How UBS Miscalculated and Wound Up With a $5 Billion Fine in France
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In January 2017, UBS Group AG General Counsel Markus Diethelm bragged to a journalist that the Swiss bank’s tax case may mark France’s entry into the big league of financial crimes enforcement.
“We could be the first company to work out a settlement” in the country, he told the reporter of French daily Le Figaro in an interview at the bank’s central Paris offices on Boulevard Haussmann, alluding to a new U.S.-style procedure of paying fines while not admitting guilt.
Several months earlier, UBS had dispatched one of its top attorneys to convince French lawmakers of the need to create a settlement option for money laundering cases like the one faced by the bank. Lobbying by the Swiss bank and others that year yielded the desired outcome -- a French law was passed at the end of 2016 that made such settlements possible.
When time came for settlement talks, UBS offered up 180 million euros ($204 million), less than a fifth of the 1.1 billion-euro bond it had been made to post by the French. As French enforcers dismissed the UBS offer, which it had improved slightly, as unacceptable, the bank’s legal team decided to play hardball, pushing the case to trial in the hope of wringing out a smaller penalty. That effort failed spectacularly.
On Wednesday, Switzerland’s biggest bank was ordered to pay more than $5 billion in the tax-evasion case -- matching what was sought by prosecutors. That’s the biggest ever fine for a Swiss bank, and more than 15 times what HSBC Holdings Plc paid to settle a similar matter in France in 2017. The bank has said it will appeal the ruling.
“It’s too early to draw any definitive conclusions given the appeals have just begun, but they took a risk in thinking they had a solid case and it’s clear now the strategy didn’t pay off,” said Stephane Bonifassi, a Paris criminal lawyer not involved in the case.
The UBS case is a tale of miscalculations, with the bank failing to take into account the backdrop against which the French prosecutors and judges were operating, dozens of conversations with people involved in the probe showed. Most asked not to be identified because details of the case remain confidential.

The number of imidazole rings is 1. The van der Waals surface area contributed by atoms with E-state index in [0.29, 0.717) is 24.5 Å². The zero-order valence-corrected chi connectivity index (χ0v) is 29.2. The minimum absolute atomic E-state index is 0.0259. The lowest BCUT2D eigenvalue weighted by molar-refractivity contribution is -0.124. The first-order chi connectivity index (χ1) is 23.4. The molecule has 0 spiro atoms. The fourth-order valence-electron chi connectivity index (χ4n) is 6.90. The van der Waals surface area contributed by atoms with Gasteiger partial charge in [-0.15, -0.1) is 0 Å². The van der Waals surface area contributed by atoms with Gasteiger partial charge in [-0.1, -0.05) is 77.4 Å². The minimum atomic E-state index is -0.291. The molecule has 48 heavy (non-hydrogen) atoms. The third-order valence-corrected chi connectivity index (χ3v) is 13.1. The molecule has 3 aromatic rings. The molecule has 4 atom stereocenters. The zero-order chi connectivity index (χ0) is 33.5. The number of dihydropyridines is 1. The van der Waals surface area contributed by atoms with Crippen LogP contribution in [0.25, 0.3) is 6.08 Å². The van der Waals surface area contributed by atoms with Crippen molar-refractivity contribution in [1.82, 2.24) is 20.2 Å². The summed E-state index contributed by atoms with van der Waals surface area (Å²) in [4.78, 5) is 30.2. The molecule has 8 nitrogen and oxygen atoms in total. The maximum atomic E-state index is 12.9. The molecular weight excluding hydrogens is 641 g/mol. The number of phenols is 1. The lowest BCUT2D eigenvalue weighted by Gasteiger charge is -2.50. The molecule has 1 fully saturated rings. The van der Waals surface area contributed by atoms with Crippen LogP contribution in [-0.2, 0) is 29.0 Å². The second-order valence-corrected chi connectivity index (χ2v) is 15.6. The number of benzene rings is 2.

UBS was up against both a global trend toward tougher fines for financial crimes and also the Gilets Jaunes protests over wealth disparity that have gripped France over the last few months.
‘Two to Tango’
“There’s an element of context at play,” the bank’s main attorney, Denis Chemla, said at a press conference in Paris on Thursday. “The fact that we’re a Swiss bank doesn’t help. The reason our negotiations didn’t succeed is not because of the arrogance of the bank or its lawyers. It’s because we failed to agree on an amount. It takes two to tango.”
The lawyer is now focusing on the second round. Chemla expects the appellate court to issue its ruling in about two years. In the meantime, the appeal suspends the bank’s order to pay the penalty.
Until recently, the French had been notoriously slow in punishing financial crimes, and court fines in the country had been small -- never more than a few million euros, which may have lulled UBS into thinking it would get off lightly.
But France was finding out that other countries weren’t shy about fining its companies. The real eye-opener was BNP Paribas SA’s $8.9 billion fine five years ago in the U.S. in a sanctions violation case. Another French company, Alstom SA, paid $772 million in penalties the following year to resolve a bribery case.
In that context, France was in favor of modernizing its financial crimes enforcement mechanisms, and UBS’s push for a wide-ranging settlement procedures drew active backers. The settlements law passed at the end of 2016, with a last-minute amendment that catered to UBS’s needs.
With settlement talks beginning, UBS’s Diethelm came to Paris to meet with top enforcer Eliane Houlette at the offices of the Parquet National Financier on Boulevard des Italiens. He soon learned that the enforcers wouldn’t go below 1.1 billion euros -- the amount of the bond UBS had been forced to post in the course of the French investigation -- and were pushing for even more.
The general counsel put his foot down. UBS Chief Executive Officer Sergio Ermotti had made the bank’s views clear in a 2014 Bloomberg TV interview, shortly after the bond order was issued.
“A bail of 1.1 billion euros makes no sense,” Ermotti said. “It makes no sense also if you related to our settlement with Germany, which is a much bigger business.” UBS paid about 300 million euros to resolve the German case.
The continuing deadlock left French investigators -- who would have preferred a settlement -- with no other choice but to send the case to trial. On March 20, 2017, just two months after Diethelm’s Figaro interview was published, the Swiss lender was indicted alongside six former bankers and its French unit.
UBS may have been too hasty in thinking that it could secure a quick victory through the French courts, said Ludovic Malgrain, a lawyer at White & Case, not involved in the case.
“UBS opted for the legal way by going to trial rather than trying to manage the financial risks by negotiating a deal and it did not work out,” he said.
The trial began in mid-October the following year. UBS insisted there was no proof of systemic wrongdoing as alleged by the prosecution.
“A system leaves traces” Chemla said in court. “It leaves thousands and thousands of emails, it also often leaves wiretaps when people speak too much. Here there’s nothing, nothing at all.”
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